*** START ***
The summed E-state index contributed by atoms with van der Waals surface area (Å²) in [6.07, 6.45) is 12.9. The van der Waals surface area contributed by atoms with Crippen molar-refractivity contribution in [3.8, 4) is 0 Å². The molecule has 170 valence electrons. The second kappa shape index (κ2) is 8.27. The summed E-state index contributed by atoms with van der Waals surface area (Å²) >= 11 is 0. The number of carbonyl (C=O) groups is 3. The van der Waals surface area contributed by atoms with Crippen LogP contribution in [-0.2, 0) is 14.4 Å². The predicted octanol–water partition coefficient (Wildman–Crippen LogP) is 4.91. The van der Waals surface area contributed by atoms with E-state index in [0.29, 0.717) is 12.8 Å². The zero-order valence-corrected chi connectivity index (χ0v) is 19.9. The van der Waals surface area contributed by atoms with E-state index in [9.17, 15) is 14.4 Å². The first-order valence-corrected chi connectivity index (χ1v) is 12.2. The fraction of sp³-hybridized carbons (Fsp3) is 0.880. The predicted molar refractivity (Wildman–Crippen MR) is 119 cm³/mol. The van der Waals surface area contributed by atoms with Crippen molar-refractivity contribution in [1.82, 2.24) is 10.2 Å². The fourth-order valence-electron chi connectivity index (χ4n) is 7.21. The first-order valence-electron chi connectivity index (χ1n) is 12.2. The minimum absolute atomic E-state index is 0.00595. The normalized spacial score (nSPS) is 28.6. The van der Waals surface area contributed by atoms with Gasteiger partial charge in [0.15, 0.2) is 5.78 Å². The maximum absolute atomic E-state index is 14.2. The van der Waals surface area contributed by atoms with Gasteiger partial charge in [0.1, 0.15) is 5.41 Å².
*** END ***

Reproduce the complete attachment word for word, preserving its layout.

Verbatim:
The summed E-state index contributed by atoms with van der Waals surface area (Å²) in [6.07, 6.45) is 12.9. The van der Waals surface area contributed by atoms with Crippen molar-refractivity contribution in [3.8, 4) is 0 Å². The molecule has 170 valence electrons. The second kappa shape index (κ2) is 8.27. The summed E-state index contributed by atoms with van der Waals surface area (Å²) >= 11 is 0. The number of carbonyl (C=O) groups is 3. The van der Waals surface area contributed by atoms with Crippen LogP contribution in [-0.2, 0) is 14.4 Å². The predicted octanol–water partition coefficient (Wildman–Crippen LogP) is 4.91. The van der Waals surface area contributed by atoms with E-state index in [0.29, 0.717) is 12.8 Å². The zero-order valence-corrected chi connectivity index (χ0v) is 19.9. The van der Waals surface area contributed by atoms with E-state index in [9.17, 15) is 14.4 Å². The first-order valence-corrected chi connectivity index (χ1v) is 12.2. The fraction of sp³-hybridized carbons (Fsp3) is 0.880. The predicted molar refractivity (Wildman–Crippen MR) is 119 cm³/mol. The van der Waals surface area contributed by atoms with Crippen molar-refractivity contribution in [1.82, 2.24) is 10.2 Å². The fourth-order valence-electron chi connectivity index (χ4n) is 7.21. The first-order valence-electron chi connectivity index (χ1n) is 12.2. The minimum absolute atomic E-state index is 0.00595. The normalized spacial score (nSPS) is 28.6. The van der Waals surface area contributed by atoms with Gasteiger partial charge in [0.15, 0.2) is 5.78 Å². The maximum absolute atomic E-state index is 14.2. The van der Waals surface area contributed by atoms with Gasteiger partial charge in [0.1, 0.15) is 5.41 Å².